What IS NOT a Business Recovery Alliance?

A Business Recovery Alliance is not intended to be a comprehensive program for helping a community to be disaster resilient. It is only an element of such programs. Initiatives being driven by the local, state and federal governments tend to be focused on response and mitigation for the public at large. A Business Recovery Alliance tends to focus on economic business recovery and businesses within the community. This role is supportive and complimentary to these other initiatives.

Business Recovery Alliance is not a government driven program, although it requires government participation and support. A Business Recovery Alliance is an alliance between local businesses and local governments and is to be initiated and managed by local businesses. It needs to be driven by local businesses to have sustainability and business support.

Business Recovery Alliance is not intended to be a moneymaking organization. It is intended to be funded by its alliance partners with sufficient funds to maintain staffing and operations to achieve its objectives. The intent is for funding to come primarily from the business members participating in the alliance.

Why is Business Recovery Alliance NOT a Government Driven Program?

When we look at the purpose of a Business Recovery Alliance, we find that the business community is the focus of its efforts. Ownership and participation by the businesses is essential for its success.
We need to recognize and accept the prevalent perception businesses have of government organizations. They expect and appreciate the great support and effort that government agencies provide in emergency response.

Law enforcement, fire fighting agencies, medical emergency response operations, and offices of emergency management provide the community with excellent support. Beyond that, government is perceived by businesses as a public support operation that deals with public issues and that should stay out of private business matters. Most businesses do not wish to have government involved in their business operations and in particular their financial matters.

On the other hand, government sees its role as providing service to the community and would like to reach out to help businesses make their communities more disaster resilient. Government officials often feel that they are best positioned by way of their public office to provide this service to the businesses.

What we find is that typically we have two very different cultures, the public and private sectors, which have coexisted but seldom commingled when it comes to economic or financial matters. The public sector tends to be funding and budget-driven and often looks for ways to expand its sphere of influence and control. The private or business sector tends to be driven by the bottom line in an effort to make a profit. Taxes are paid to support government activities and any new initiatives driven by the government are often viewed as a direct hit to the bottom line in the form of increased taxes.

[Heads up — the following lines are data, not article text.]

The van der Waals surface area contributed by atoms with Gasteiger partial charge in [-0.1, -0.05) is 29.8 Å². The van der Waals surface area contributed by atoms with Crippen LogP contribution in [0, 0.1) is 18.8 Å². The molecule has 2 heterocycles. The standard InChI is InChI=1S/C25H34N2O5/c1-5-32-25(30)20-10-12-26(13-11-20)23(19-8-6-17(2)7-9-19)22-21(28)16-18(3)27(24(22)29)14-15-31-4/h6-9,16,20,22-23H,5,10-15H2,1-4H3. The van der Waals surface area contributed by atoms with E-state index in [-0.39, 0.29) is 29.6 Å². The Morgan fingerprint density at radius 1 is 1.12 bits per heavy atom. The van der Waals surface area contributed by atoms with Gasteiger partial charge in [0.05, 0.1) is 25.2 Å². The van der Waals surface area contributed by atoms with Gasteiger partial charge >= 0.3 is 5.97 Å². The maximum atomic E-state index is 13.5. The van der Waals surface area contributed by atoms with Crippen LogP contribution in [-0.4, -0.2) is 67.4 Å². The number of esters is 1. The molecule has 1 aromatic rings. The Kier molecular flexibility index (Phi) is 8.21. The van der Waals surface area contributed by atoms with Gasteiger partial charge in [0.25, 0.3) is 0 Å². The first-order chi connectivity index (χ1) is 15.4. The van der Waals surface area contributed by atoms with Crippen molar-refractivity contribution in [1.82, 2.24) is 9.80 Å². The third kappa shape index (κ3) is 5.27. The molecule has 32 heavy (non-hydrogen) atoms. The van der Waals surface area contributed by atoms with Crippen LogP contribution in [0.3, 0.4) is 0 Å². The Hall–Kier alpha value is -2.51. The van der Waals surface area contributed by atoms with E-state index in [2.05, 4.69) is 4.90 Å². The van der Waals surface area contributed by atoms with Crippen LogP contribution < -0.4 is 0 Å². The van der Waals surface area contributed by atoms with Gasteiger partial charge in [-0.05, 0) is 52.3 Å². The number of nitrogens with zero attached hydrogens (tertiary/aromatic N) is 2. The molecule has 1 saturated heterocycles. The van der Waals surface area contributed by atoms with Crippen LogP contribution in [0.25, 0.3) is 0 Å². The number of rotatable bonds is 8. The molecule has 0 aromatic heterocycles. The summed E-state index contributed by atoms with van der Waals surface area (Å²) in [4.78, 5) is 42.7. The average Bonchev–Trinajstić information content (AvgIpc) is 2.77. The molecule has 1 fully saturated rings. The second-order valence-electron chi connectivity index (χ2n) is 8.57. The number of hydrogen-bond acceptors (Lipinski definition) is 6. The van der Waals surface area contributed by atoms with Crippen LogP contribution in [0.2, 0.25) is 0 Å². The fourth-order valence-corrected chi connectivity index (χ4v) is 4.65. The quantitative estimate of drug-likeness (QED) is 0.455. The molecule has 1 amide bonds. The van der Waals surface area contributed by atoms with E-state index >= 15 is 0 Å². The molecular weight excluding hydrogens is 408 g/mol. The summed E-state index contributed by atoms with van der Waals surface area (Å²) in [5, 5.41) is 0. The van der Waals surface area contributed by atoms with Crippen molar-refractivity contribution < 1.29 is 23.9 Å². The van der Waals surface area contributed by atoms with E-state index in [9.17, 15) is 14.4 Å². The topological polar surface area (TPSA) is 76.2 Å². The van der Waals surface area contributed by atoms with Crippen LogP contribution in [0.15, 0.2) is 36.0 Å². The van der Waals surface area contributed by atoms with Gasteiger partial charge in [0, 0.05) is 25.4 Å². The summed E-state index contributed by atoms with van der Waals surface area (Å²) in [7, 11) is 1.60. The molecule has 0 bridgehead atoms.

The role of a Business Recovery Alliance is to provide cross-cultural leadership. The staff associated with a Business Recovery Alliance needs to be able to understand the two different cultures and bridge the gap between them to make an effective alliance. This is one of the main reasons to have the Business Recovery Alliance as much of a neutral party in the alliance as practical. This suggests that a Business Recovery Alliance should be set up as neither a government entity nor a business.

We find that the public sector is more open to partner in initiatives to create disaster resistant communities and is willing to participate in a Business Recovery Alliance. On the other hand, the business community needs to see direct benefits to the bottom line and needs to have control of the Business Recovery Alliance activities to be a willing participant.

Business Recovery Alliance as an Organization

A Business Recovery Alliance is structured along the lines of most non-profit organizations. It has a Board of Directors that should be made up of representatives of business organizations in the community. The membership should provide funding for a full time Executive Director who is accountable to the Board for leading the planning, fund raising, and promotion of community-wide response and recovery activities. In a large community or region that includes several large employer businesses, funding may be available for support staff as well, but this is not necessary. In at least one community in the Midwest, the Business Recovery Alliance shares support services with the local Emergency Management Agency.